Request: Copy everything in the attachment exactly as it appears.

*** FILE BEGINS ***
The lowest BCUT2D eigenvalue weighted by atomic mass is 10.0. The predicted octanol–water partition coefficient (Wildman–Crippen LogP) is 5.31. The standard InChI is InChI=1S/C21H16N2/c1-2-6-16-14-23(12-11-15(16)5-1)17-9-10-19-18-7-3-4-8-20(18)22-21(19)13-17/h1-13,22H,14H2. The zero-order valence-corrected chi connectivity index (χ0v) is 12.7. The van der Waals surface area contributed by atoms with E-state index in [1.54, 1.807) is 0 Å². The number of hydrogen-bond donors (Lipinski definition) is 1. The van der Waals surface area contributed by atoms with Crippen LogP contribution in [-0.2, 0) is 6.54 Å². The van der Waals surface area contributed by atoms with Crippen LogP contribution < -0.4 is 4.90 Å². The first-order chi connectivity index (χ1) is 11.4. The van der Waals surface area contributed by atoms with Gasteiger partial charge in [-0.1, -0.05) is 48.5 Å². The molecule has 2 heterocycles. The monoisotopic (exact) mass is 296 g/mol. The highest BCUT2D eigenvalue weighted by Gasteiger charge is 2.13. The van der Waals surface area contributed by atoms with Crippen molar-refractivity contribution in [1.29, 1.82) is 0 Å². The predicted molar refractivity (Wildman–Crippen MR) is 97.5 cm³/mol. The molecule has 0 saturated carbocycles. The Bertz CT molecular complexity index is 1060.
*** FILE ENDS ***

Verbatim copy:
The lowest BCUT2D eigenvalue weighted by atomic mass is 10.0. The predicted octanol–water partition coefficient (Wildman–Crippen LogP) is 5.31. The standard InChI is InChI=1S/C21H16N2/c1-2-6-16-14-23(12-11-15(16)5-1)17-9-10-19-18-7-3-4-8-20(18)22-21(19)13-17/h1-13,22H,14H2. The zero-order valence-corrected chi connectivity index (χ0v) is 12.7. The van der Waals surface area contributed by atoms with E-state index in [1.54, 1.807) is 0 Å². The number of hydrogen-bond donors (Lipinski definition) is 1. The van der Waals surface area contributed by atoms with Crippen LogP contribution in [-0.2, 0) is 6.54 Å². The van der Waals surface area contributed by atoms with Crippen LogP contribution < -0.4 is 4.90 Å². The first-order chi connectivity index (χ1) is 11.4. The van der Waals surface area contributed by atoms with Gasteiger partial charge in [-0.1, -0.05) is 48.5 Å². The molecule has 2 heterocycles. The monoisotopic (exact) mass is 296 g/mol. The highest BCUT2D eigenvalue weighted by Gasteiger charge is 2.13. The van der Waals surface area contributed by atoms with Crippen molar-refractivity contribution in [1.29, 1.82) is 0 Å². The predicted molar refractivity (Wildman–Crippen MR) is 97.5 cm³/mol. The molecule has 0 saturated carbocycles. The Bertz CT molecular complexity index is 1060.